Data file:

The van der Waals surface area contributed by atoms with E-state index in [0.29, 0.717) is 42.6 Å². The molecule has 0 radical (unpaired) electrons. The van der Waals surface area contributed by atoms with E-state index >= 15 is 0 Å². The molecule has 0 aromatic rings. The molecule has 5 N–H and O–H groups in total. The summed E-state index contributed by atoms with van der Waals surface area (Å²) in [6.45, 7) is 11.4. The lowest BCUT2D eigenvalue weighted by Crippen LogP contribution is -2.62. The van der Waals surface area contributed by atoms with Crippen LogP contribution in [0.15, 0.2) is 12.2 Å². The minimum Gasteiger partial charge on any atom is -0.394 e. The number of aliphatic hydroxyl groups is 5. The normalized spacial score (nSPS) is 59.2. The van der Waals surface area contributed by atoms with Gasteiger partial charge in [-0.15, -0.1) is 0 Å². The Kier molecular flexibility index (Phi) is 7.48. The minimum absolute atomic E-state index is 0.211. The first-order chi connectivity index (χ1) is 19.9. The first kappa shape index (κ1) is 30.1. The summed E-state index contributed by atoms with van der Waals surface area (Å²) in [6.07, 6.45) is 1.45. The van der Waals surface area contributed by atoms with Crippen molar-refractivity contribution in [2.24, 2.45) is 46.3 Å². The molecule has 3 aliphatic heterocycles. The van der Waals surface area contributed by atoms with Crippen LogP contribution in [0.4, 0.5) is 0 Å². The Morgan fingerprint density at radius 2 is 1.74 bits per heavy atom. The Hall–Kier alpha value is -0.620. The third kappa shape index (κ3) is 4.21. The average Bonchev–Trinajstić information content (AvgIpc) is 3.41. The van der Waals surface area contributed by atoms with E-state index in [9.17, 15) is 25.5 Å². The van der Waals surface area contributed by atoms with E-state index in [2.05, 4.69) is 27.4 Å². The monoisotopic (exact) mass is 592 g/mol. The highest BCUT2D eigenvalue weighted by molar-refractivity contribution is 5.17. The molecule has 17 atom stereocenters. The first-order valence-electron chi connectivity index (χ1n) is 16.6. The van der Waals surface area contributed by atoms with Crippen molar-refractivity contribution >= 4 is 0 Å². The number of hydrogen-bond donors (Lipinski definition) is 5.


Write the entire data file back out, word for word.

The van der Waals surface area contributed by atoms with E-state index in [0.29, 0.717) is 42.6 Å². The molecule has 0 radical (unpaired) electrons. The van der Waals surface area contributed by atoms with E-state index >= 15 is 0 Å². The molecule has 0 aromatic rings. The molecule has 5 N–H and O–H groups in total. The summed E-state index contributed by atoms with van der Waals surface area (Å²) in [6.45, 7) is 11.4. The lowest BCUT2D eigenvalue weighted by Crippen LogP contribution is -2.62. The van der Waals surface area contributed by atoms with Crippen LogP contribution in [0.15, 0.2) is 12.2 Å². The minimum Gasteiger partial charge on any atom is -0.394 e. The number of aliphatic hydroxyl groups is 5. The normalized spacial score (nSPS) is 59.2. The van der Waals surface area contributed by atoms with Gasteiger partial charge in [-0.15, -0.1) is 0 Å². The Kier molecular flexibility index (Phi) is 7.48. The minimum absolute atomic E-state index is 0.211. The first-order chi connectivity index (χ1) is 19.9. The first kappa shape index (κ1) is 30.1. The summed E-state index contributed by atoms with van der Waals surface area (Å²) in [6.07, 6.45) is 1.45. The van der Waals surface area contributed by atoms with Crippen molar-refractivity contribution in [2.24, 2.45) is 46.3 Å². The molecule has 3 aliphatic heterocycles. The van der Waals surface area contributed by atoms with Crippen LogP contribution in [0.4, 0.5) is 0 Å². The Morgan fingerprint density at radius 2 is 1.74 bits per heavy atom. The Hall–Kier alpha value is -0.620. The third kappa shape index (κ3) is 4.21. The average Bonchev–Trinajstić information content (AvgIpc) is 3.41. The van der Waals surface area contributed by atoms with E-state index in [9.17, 15) is 25.5 Å². The van der Waals surface area contributed by atoms with E-state index in [2.05, 4.69) is 27.4 Å². The monoisotopic (exact) mass is 592 g/mol. The highest BCUT2D eigenvalue weighted by molar-refractivity contribution is 5.17. The molecule has 17 atom stereocenters. The first-order valence-electron chi connectivity index (χ1n) is 16.6. The van der Waals surface area contributed by atoms with Crippen molar-refractivity contribution >= 4 is 0 Å². The number of hydrogen-bond donors (Lipinski definition) is 5.